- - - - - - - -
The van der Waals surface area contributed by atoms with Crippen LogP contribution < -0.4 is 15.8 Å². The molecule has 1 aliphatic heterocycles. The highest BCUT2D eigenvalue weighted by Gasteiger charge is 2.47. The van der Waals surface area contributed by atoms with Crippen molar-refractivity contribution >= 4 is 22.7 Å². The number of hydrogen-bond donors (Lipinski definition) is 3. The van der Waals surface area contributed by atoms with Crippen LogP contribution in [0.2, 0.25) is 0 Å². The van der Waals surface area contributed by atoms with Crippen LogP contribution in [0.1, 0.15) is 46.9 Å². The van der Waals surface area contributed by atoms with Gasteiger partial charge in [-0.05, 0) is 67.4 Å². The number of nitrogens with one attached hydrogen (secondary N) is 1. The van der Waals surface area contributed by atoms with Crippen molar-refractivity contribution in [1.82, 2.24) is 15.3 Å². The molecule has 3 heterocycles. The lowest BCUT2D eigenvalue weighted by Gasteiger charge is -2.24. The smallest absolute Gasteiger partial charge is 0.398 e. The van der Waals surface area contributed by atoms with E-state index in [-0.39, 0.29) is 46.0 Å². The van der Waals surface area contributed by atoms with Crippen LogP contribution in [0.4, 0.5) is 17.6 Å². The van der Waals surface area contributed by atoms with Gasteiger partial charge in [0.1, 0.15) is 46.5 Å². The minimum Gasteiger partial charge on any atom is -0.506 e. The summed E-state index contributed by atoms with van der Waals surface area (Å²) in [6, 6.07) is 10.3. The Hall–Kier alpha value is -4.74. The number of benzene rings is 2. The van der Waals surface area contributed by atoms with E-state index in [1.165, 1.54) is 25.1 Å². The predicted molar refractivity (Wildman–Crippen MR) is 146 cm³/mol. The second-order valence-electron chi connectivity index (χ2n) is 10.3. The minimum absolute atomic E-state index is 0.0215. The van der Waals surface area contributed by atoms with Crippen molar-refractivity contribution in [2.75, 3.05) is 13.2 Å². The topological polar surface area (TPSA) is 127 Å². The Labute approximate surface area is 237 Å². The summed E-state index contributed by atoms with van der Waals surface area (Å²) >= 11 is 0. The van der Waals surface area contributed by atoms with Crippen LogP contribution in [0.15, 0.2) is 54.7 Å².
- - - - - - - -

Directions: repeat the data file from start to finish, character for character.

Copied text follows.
The van der Waals surface area contributed by atoms with Crippen LogP contribution < -0.4 is 15.8 Å². The molecule has 1 aliphatic heterocycles. The highest BCUT2D eigenvalue weighted by Gasteiger charge is 2.47. The van der Waals surface area contributed by atoms with Crippen molar-refractivity contribution >= 4 is 22.7 Å². The number of hydrogen-bond donors (Lipinski definition) is 3. The van der Waals surface area contributed by atoms with Crippen LogP contribution in [0.2, 0.25) is 0 Å². The van der Waals surface area contributed by atoms with Crippen LogP contribution in [0.1, 0.15) is 46.9 Å². The van der Waals surface area contributed by atoms with Gasteiger partial charge in [-0.05, 0) is 67.4 Å². The number of nitrogens with one attached hydrogen (secondary N) is 1. The van der Waals surface area contributed by atoms with Crippen molar-refractivity contribution in [1.82, 2.24) is 15.3 Å². The molecule has 3 heterocycles. The lowest BCUT2D eigenvalue weighted by Gasteiger charge is -2.24. The smallest absolute Gasteiger partial charge is 0.398 e. The van der Waals surface area contributed by atoms with E-state index in [-0.39, 0.29) is 46.0 Å². The van der Waals surface area contributed by atoms with Crippen LogP contribution in [0.4, 0.5) is 17.6 Å². The van der Waals surface area contributed by atoms with Gasteiger partial charge in [0.1, 0.15) is 46.5 Å². The minimum Gasteiger partial charge on any atom is -0.506 e. The summed E-state index contributed by atoms with van der Waals surface area (Å²) in [6, 6.07) is 10.3. The Hall–Kier alpha value is -4.74. The number of benzene rings is 2. The van der Waals surface area contributed by atoms with E-state index in [1.165, 1.54) is 25.1 Å². The predicted molar refractivity (Wildman–Crippen MR) is 146 cm³/mol. The second-order valence-electron chi connectivity index (χ2n) is 10.3. The minimum absolute atomic E-state index is 0.0215. The van der Waals surface area contributed by atoms with Crippen molar-refractivity contribution in [2.75, 3.05) is 13.2 Å². The topological polar surface area (TPSA) is 127 Å². The Labute approximate surface area is 237 Å². The summed E-state index contributed by atoms with van der Waals surface area (Å²) >= 11 is 0. The van der Waals surface area contributed by atoms with Crippen LogP contribution in [0.15, 0.2) is 54.7 Å².